Chandigarh gets highest rain on November dayhttps://indianexpress.com/article/cities/chandigarh/chandigarh-gets-highest-rain-on-november-day-6109119/

Chandigarh gets highest rain on November day

The temperature saw a dip of an average of almost 4.5 degrees Celsius in both their minimum and maximum categories. The city witnessed a light thunderstorm accompanied by winds and lightning at isolated places.

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In Chandigarh on Thursday morning. (Express photo/Jaipal Singh)

CHANDIGARH RECEIVED 9.9mm rainfall on Thursday — the highest on a single November day since 2009.

Surender Paul, director at Meteorological Centre, Chandigarh, said, “This has happened due to the combined effect of active western disturbances and Arabian Sea cyclone that is going on. Though the weather is predicted to stay clear Friday onwards, the month of November might see another spell of rain again.”

Paul said, “The rain shall prove beneficial to all as it will surely bring down the pollution levels in the city, increasing the visibility and making it easier to breathe. This spell of rain shall also prove useful to the farmers as it is good for their crops.”

The temperature during the day varied between a maximum of 24 degrees Celsius and a minimum of 16.4 Celsius.

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The temperature saw a dip of an average of almost 4.5 degrees Celsius in both their minimum and maximum categories. The city witnessed a light thunderstorm accompanied by winds and lightning at isolated places.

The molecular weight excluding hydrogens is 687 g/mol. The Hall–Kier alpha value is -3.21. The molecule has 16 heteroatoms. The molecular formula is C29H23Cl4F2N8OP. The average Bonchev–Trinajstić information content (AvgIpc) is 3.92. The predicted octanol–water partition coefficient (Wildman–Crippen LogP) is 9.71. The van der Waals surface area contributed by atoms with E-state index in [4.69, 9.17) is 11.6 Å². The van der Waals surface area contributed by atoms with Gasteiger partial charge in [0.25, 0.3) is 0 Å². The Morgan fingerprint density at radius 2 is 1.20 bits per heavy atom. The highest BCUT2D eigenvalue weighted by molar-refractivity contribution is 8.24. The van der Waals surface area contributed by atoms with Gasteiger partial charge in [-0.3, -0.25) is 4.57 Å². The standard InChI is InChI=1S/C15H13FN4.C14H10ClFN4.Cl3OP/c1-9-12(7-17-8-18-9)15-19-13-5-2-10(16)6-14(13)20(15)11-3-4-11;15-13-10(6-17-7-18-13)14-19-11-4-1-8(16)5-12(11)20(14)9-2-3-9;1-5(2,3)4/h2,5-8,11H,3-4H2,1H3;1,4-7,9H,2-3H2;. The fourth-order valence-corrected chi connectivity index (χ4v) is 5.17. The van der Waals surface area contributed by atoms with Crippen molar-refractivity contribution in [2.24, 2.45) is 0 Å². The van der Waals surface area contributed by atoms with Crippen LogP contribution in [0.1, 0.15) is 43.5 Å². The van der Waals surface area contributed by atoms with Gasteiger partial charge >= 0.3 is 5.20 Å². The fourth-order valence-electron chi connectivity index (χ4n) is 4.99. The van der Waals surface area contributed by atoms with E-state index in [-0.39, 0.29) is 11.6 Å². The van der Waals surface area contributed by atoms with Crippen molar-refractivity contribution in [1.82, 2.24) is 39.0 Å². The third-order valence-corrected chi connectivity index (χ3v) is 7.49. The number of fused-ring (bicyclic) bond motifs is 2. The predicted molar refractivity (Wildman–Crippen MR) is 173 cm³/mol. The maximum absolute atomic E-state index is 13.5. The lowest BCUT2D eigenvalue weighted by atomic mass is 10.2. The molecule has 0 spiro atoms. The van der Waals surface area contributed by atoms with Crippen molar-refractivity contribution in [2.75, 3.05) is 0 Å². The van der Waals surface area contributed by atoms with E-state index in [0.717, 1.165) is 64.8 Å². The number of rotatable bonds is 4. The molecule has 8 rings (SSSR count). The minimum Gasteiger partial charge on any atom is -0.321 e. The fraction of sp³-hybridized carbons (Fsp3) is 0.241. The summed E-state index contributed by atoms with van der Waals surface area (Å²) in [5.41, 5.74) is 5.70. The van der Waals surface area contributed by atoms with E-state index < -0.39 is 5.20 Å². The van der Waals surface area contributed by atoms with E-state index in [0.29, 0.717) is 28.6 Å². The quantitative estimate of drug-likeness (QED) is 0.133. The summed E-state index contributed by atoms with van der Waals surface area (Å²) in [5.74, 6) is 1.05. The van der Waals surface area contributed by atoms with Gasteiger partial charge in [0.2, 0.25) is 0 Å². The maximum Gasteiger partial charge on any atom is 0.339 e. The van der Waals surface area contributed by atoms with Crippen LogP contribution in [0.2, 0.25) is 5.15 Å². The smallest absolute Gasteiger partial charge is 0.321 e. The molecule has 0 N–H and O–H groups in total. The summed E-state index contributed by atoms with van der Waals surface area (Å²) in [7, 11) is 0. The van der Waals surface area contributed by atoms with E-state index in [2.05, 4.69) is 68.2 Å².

As for Friday, light showers are expected in the morning with a cloudy day. No rainfall prediction has been made for the weekend.

AQI at ‘satisfactory’ level

The Air Quality Index (AQI) after Thursday’s rain was recorded at “satisfactory” level in Chandigarh and Panchkula.

For the last many days, the AQI in the city had plunged to “very poor” and “poor” category .The Particulate Matter 2.5 went quite higher than the permissible levels. However, on Thursday, the AQI recorded was 83 micrograms per cubic metre in Chandigarh and 71 in Panchkula. The AQI in Chandigarh had gone up to 336 micrograms per cubic metre in the last few days. Officials of the Chandigarh Pollution Control Committee had attributed the poor air quality to stubble burning in the adjoining areas of Punjab and Haryana.

From 0-50 category, the air quality is considered good, while from 51-100, it is satisfactory. However, from 101-200 micrograms per cubic metre, the air quality comes within the “moderate” category which causes breathing discomfort to people with lung and heart diseases. From 201-300, it is considered poor while from 301-400 micrograms per cubic metre, it is considered very poor and from 401-500, it slips into the severe category.